H: I try not to speak about this too much, because I feel like it’s quite a unique and niche issue to have. I do often say, the downside to growing in the public eye, is that all the normal anxieties and fears you have as a teenager are basically confirmed and projected back to you – in my case via the Daily Mail online comment section. But of course, there were so many upsides and privilidges that came from it, I kind of feel like I can’t really complain. I think being a teenager is basically shitty for everyone, I just had a few different elements playing into that.

C: I really enjoy your honesty and openness on social media about body image and feminism. Have you always been passionate about that or has it evolved over time?

H: I’ve always been a very open person – I don’t think I have it in me to be any other way! But my feminism really started to develop when I was at school. I kind of feel like it’s impossible to exist as a woman in this day and age and not be angry at about social inequalities. I was lucky to be part of really good debating society that let me explore and discuss issues going on in the world – and also I was able to found my school feminist society when I was in my last year.

In terms of body image, I think that’s obviously in a way interlinked with my feminism, but to me that journey is still very much ongoing and complicated. Being a plus sized woman is a very politized thing, and I’m still shocked at how people react to me being happy with my body. If you have larger body, people really expect you to hate yourself, and for a very long time, I bought into that and did. My passion for unlearning that self-hatred and embracing myself started around my last year of school, after a bout of glandular fever. Learning about the Body Positive and Self Love movements really helped me get to where I am, so it was very much an evolution.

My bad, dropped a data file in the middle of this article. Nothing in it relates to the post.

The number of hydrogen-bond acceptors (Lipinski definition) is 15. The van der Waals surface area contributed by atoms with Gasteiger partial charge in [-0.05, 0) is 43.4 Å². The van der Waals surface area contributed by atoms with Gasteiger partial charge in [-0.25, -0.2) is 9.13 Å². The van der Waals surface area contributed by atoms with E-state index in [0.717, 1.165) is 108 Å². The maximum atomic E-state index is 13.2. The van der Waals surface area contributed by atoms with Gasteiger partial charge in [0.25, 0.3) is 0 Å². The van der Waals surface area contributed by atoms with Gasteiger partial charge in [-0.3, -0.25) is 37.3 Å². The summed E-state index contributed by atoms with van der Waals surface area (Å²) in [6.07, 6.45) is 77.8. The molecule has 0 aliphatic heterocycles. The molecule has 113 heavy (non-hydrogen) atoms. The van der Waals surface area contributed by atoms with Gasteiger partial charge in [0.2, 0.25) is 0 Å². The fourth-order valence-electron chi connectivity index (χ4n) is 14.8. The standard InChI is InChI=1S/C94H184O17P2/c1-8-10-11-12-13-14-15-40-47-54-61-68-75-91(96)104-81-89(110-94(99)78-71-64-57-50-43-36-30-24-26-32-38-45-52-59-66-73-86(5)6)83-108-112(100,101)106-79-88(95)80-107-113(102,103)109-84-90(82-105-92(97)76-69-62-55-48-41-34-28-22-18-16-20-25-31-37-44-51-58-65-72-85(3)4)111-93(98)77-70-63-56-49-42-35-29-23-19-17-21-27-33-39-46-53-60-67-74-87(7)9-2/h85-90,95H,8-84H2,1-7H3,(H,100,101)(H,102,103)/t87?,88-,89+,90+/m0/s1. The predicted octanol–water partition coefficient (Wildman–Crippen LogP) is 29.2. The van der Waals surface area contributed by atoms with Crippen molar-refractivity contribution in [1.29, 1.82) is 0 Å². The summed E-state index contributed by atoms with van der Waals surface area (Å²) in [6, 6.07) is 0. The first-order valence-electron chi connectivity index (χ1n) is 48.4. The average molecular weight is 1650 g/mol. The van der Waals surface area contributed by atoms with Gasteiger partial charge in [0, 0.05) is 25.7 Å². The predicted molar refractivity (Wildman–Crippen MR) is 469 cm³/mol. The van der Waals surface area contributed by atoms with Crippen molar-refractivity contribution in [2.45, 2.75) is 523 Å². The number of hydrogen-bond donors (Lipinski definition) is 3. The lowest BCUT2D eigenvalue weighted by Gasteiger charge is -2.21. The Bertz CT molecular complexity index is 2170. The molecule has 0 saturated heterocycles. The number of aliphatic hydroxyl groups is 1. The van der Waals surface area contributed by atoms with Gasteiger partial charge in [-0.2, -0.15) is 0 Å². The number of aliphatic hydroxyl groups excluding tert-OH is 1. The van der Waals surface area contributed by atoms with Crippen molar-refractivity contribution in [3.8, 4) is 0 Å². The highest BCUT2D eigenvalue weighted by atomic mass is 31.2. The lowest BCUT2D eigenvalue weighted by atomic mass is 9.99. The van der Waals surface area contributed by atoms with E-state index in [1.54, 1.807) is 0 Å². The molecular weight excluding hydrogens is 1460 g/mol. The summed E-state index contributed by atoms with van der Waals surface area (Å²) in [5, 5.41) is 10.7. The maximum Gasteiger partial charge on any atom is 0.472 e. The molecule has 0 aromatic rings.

C: It can be really easy to get sucked into a vacuum with Instagram. Is social media a big part of your life, or do you try not to get too involved with it?

H: I really love social media. Mainly Instagram. I can fully do without facebook or twitter. So even though I know it may not be the healthiest thing, I’m fully sucked into the vacuum of ig. I can see how it can be a very toxic thing, but I like to believe it is ultimately a force for good.

C: How did you become a part of the Pink Protest? How did it come to life?

H: The Pink Protest was founded by Scarlett Curtis, Grace Campbell and Alice Skinner – earlier in the year Scarlett asked me if I wanted to become one of the co-founders, and I instantly said a huge yes. They’re the most incredible women and I’m so honoured to work by their sides trying to make positive changes in the world.

C: Is there a societal change that you’d like to see happen within the next ten years? Is there something you’re fighting for?

H: I mean… where to start. I think we live in a world where if you’re not angry you’re not paying attention. I mean in the next ten years I’d like to hopefully see more shifts in the ingrained racism, misogyny and transphobia of our society. I think you can’t be fighting for just one cause – all of these things are interlinked because of the way the system is in place. It very overwhelming, but I guess it’s just about doing what you can and having these difficult conversations.

Thank you so much to Honey for chatting to me!